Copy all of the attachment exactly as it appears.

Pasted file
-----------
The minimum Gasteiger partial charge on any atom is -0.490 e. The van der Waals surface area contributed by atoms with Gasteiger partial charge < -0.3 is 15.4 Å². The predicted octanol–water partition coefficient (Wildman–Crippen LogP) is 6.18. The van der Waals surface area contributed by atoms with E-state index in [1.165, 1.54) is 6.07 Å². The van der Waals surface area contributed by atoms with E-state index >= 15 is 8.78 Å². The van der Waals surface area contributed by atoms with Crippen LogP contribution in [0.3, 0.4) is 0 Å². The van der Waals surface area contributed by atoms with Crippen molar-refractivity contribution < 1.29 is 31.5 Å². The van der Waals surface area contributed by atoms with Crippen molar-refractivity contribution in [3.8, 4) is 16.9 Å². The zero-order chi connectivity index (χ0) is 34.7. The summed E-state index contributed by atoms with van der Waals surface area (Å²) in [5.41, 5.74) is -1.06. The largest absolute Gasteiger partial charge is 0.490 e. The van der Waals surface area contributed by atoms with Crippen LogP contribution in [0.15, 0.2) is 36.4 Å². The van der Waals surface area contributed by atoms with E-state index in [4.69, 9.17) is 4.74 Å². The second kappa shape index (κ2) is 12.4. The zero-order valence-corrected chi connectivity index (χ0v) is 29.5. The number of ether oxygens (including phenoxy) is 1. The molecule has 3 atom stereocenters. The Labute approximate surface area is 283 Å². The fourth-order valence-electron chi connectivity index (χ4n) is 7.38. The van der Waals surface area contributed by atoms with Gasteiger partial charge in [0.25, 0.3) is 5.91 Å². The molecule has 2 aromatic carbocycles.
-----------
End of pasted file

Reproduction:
The minimum Gasteiger partial charge on any atom is -0.490 e. The van der Waals surface area contributed by atoms with Gasteiger partial charge < -0.3 is 15.4 Å². The predicted octanol–water partition coefficient (Wildman–Crippen LogP) is 6.18. The van der Waals surface area contributed by atoms with E-state index in [1.165, 1.54) is 6.07 Å². The van der Waals surface area contributed by atoms with E-state index >= 15 is 8.78 Å². The van der Waals surface area contributed by atoms with Crippen LogP contribution in [0.3, 0.4) is 0 Å². The van der Waals surface area contributed by atoms with Crippen molar-refractivity contribution < 1.29 is 31.5 Å². The van der Waals surface area contributed by atoms with Crippen molar-refractivity contribution in [3.8, 4) is 16.9 Å². The zero-order chi connectivity index (χ0) is 34.7. The summed E-state index contributed by atoms with van der Waals surface area (Å²) in [5.41, 5.74) is -1.06. The largest absolute Gasteiger partial charge is 0.490 e. The van der Waals surface area contributed by atoms with Crippen LogP contribution in [0.15, 0.2) is 36.4 Å². The van der Waals surface area contributed by atoms with E-state index in [4.69, 9.17) is 4.74 Å². The second kappa shape index (κ2) is 12.4. The zero-order valence-corrected chi connectivity index (χ0v) is 29.5. The number of ether oxygens (including phenoxy) is 1. The molecule has 3 atom stereocenters. The Labute approximate surface area is 283 Å². The fourth-order valence-electron chi connectivity index (χ4n) is 7.38. The van der Waals surface area contributed by atoms with Gasteiger partial charge in [0.25, 0.3) is 5.91 Å². The molecule has 2 aromatic carbocycles.